On April 10, 2022, I’m pleased to invite you to a dharma talk online at Hokyoji Zen Monastery. Hokyoji is dear to my heart from early practice and also a year of individual retreat in the early days. They are now a thriving community, and because of internet they’re able to invite speakers. I’ll be talking about the well-known lines from the Genjo Koan: “To study the Buddha Way is to study the self.”
Here is information and a link: https://mountainsandwatersalliance.org/event/dharma-talk-sunday-april-10-2022-hokyoji/
There are some other schedule changes, mostly shown on the website.
Changes and uncertainties are for two reasons: I’m nearing the end of writing the book, and the house is under construction.
The war between Russia and Ukraine is still going on. The stories are heartbreaking, People around the world are mobilizing in amazing ways. A few people are pointing out that most of us have been complacent about tragedies in other places in the world – perpetrated by the U.S. or our allies, or against Black and brown people. It’s overwhelming. As is the change in the weather, the likelihood of widespread hunger in the coming year or soon after, the level of polarization within the U.S., and a lot more. My personal Facebook page tracks a lot of these things, and hopeful responses, if you care to follow. Here, I try to avoid distractions and encourage wholehearted engagement in each one’s life.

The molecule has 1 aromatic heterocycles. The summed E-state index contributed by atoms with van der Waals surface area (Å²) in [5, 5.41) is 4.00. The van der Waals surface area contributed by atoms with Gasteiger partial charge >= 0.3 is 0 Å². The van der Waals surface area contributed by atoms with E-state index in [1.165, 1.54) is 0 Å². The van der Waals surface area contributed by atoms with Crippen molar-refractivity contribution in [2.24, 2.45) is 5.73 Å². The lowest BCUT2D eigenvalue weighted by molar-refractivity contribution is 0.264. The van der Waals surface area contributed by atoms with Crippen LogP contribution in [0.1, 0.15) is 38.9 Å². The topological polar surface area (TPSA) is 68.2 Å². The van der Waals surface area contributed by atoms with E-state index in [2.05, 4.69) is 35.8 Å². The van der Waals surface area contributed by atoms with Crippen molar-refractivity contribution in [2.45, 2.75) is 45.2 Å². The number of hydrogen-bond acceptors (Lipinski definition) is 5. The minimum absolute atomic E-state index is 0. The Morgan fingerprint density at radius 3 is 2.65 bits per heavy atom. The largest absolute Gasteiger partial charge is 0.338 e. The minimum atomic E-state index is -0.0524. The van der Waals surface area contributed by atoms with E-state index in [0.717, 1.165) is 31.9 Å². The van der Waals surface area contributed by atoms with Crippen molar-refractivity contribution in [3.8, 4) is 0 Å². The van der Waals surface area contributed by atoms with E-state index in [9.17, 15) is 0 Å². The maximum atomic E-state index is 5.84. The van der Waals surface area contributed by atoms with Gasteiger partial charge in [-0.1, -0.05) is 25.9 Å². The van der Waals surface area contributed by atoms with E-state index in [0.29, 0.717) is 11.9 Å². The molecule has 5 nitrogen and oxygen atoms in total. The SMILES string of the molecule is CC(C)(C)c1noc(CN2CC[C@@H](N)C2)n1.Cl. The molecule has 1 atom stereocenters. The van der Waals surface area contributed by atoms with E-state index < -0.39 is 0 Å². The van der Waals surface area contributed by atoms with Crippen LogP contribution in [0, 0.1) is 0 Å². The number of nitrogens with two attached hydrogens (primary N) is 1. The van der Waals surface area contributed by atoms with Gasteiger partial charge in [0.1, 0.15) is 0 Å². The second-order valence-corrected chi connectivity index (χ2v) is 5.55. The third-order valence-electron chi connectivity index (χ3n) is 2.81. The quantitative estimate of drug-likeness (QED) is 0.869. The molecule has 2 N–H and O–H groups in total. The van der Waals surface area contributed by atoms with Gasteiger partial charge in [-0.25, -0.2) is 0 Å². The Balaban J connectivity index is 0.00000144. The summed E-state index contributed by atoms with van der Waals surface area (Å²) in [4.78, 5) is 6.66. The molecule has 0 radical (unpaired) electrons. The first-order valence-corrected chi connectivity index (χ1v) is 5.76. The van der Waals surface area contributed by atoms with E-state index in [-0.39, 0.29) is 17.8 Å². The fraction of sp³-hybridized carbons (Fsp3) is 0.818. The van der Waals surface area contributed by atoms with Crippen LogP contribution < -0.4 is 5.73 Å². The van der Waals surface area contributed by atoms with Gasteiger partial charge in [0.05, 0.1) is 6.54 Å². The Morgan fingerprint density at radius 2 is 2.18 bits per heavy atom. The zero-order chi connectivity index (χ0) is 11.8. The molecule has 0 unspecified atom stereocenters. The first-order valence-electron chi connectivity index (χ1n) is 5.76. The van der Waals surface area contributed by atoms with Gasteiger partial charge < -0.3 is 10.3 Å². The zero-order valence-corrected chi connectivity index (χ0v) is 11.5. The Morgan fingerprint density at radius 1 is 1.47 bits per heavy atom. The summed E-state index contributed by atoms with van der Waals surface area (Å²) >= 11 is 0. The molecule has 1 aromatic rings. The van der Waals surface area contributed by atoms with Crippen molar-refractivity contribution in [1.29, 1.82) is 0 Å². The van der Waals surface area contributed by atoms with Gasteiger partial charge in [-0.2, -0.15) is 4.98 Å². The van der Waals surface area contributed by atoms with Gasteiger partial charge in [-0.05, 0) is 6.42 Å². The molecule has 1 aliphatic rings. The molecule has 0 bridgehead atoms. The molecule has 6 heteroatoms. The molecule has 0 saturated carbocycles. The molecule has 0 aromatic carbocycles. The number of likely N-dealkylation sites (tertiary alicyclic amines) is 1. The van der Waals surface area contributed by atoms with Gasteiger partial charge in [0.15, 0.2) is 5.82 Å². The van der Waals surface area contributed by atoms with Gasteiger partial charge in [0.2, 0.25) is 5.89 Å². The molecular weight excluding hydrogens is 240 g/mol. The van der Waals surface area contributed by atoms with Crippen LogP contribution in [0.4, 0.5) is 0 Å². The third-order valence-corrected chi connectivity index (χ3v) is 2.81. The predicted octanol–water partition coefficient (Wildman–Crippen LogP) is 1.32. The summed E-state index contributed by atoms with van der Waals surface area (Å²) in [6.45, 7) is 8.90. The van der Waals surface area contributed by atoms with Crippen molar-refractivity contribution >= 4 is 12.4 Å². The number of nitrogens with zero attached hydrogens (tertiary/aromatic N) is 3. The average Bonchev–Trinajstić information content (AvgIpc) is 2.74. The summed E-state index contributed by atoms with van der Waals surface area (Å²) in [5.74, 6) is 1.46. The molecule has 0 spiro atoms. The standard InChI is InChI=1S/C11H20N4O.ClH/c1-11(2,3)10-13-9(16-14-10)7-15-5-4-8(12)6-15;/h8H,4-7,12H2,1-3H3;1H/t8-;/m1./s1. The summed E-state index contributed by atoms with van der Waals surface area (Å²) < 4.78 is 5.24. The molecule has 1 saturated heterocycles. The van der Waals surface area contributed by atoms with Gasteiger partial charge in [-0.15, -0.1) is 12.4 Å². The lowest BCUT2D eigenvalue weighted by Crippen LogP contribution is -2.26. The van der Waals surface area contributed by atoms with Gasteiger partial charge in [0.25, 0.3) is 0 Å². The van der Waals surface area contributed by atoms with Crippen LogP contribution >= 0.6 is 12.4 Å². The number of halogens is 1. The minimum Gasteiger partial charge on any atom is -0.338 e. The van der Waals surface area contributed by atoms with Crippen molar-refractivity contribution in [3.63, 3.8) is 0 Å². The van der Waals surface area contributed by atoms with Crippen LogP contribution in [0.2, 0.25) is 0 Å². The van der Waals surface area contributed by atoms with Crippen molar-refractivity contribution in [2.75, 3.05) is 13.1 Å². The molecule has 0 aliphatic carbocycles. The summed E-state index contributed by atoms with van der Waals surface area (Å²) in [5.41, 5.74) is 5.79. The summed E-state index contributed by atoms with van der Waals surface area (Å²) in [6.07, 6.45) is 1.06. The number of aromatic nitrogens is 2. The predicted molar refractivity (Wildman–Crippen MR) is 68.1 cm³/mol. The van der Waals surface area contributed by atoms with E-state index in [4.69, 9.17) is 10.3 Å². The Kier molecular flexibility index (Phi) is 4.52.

And last night, after a week of rain, I stepped out the door to a clear night sky with a last-quarter moon shining brilliantly above. Just a breath.
for Mountains and Waters Alliance
Let’s be quiet now, for a little bit – a few hours, or a few days or months or maybe a whole year. Anyway, just now, a little while.